Victory Glass Company out of Jeannette, Pa. produced this candy container we dug from a dump in Danbury a few years ago. According to Glasshouses and Glass Manufacturers of the Pittsburgh Region, by Jay W. Hawkins, the Victory Glass Company started operations in 1919 making candy containers shaped like cars, airplanes, telephones, tanks, animals and more.







The popularity of alphabet plates was at its height in the 19th century. Scenes like the rugby or football players pictured on the plate above were well-liked by 19th-century lads. The letters ringing the plate weren’t just decorative they had a didactic purpose.  The plate pictured was pieced together from two parts found in a dump near Rose St in Danbury, Ct. It dates between 1870 and 1890.  In perfect condition, a plate-like this would sell for around $30 today.







Bike bloomers: a step toward women’s liberation?

A Victorian-era lady in sporty bike bloomers is geared up for a ride in a scene on this plate fragment we uncovered over the summer. Bicycling became the rage in late 19th society and both men and women enjoined the pastime. The famous penny-farthing AKA high wheeler bicycle was the preferred choice. Because of accidents and injuries, however, the safety bike, like the one pictured, became the norm.

Sassy bloomers, like the young lady is wearing, evolved out of necessity.  The long dresses which enveloped Victorian era ladies easily became tangled in bicycle parts. Curiously these bloated bloomers and the bicycle helped propel women away from the constraints of a male-dominated society. Specifically, women had to peddle the bicycle, that is,  they had to straddle the machine, i.e., open their legs in public-quite a proposition in polite Victorian society! The only way to do this, however, was by wearing pants. Today women in pants are taken for granted, however, 120 years ago this was not the norm. As bike fashion evolved, so did women’s attitudes. Without turning this story into a ten thousand word essay on the birth of the women’s movement, lets put it another way: bloomers and the bicycle, just as the washing machine, helped free women, body and mind, from the drudgery of  home, propelling them into the 20th century with a newfound sense of independence and empowerment which lead first to the suffragist movement, then later, to feminism and the sexual revolution.  The fragment above dates to the late 1890s.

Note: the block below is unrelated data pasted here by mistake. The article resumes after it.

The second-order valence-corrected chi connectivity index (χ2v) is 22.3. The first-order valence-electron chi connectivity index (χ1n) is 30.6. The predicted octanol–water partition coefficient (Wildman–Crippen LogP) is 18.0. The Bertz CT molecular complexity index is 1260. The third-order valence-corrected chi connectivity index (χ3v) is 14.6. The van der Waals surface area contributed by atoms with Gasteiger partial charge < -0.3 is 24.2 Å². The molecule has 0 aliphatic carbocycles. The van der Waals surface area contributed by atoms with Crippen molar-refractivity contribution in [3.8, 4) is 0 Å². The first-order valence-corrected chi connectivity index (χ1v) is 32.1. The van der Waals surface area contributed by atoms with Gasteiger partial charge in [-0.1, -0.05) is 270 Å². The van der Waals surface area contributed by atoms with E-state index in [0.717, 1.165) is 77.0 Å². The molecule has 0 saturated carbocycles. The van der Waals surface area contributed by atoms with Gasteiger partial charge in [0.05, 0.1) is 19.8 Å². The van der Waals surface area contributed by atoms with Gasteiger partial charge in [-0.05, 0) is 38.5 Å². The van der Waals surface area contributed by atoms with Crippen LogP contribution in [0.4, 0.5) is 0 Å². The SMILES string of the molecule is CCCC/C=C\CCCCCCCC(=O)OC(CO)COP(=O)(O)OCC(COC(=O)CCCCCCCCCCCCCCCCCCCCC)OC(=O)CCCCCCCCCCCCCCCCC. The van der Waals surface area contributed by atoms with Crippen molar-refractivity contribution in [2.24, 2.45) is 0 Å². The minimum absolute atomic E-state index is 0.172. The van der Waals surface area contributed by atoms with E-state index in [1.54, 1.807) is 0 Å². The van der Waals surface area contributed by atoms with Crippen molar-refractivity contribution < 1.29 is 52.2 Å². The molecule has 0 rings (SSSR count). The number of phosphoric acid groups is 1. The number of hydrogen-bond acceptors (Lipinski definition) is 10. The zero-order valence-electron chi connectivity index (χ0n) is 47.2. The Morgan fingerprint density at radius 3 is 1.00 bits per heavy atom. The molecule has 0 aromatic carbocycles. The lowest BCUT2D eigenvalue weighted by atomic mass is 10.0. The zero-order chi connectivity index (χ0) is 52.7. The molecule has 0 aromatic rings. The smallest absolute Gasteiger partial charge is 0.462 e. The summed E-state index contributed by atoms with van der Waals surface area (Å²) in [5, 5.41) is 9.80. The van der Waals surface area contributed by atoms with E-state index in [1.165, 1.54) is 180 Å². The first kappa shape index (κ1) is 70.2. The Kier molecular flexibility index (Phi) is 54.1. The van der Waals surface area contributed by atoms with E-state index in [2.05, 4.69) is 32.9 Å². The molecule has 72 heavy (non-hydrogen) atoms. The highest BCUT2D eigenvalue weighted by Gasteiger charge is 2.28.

Appropriately for Lent- a crucifix.

Why someone would throw out a crucifix is beyond me. We dug This one from an embankment dump in Danbury. It appears to be made of pot metal. Its age is unknown.






Exquisite Norton salt glazed jug pulled from a dump in Danbury.

The name Norton is well known to collectors of Vermont stoneware. Depending on the cobalt design, these jugs can be highly prized. The one pictured can sell for $100 to $400. Marks of American Potters notes that the Norton company started in Bennington, Vt in 1793 and “made stoneware and brown glazed pottery.” Dating jugs made by Norton is quite simple. E. & L. P. Norton took over the company in 1865 and jugs from that era are stamped “E. & L.P. Norton.” Jugs were stamped this way until 1882 when Edward Norton took over the firm. The stamps then read E. Norton & Co. The jug (above) carries this stamp. Most likely this Norton jug held whiskey or cider and was probably purchased in Danbury at a grocery store or saloon.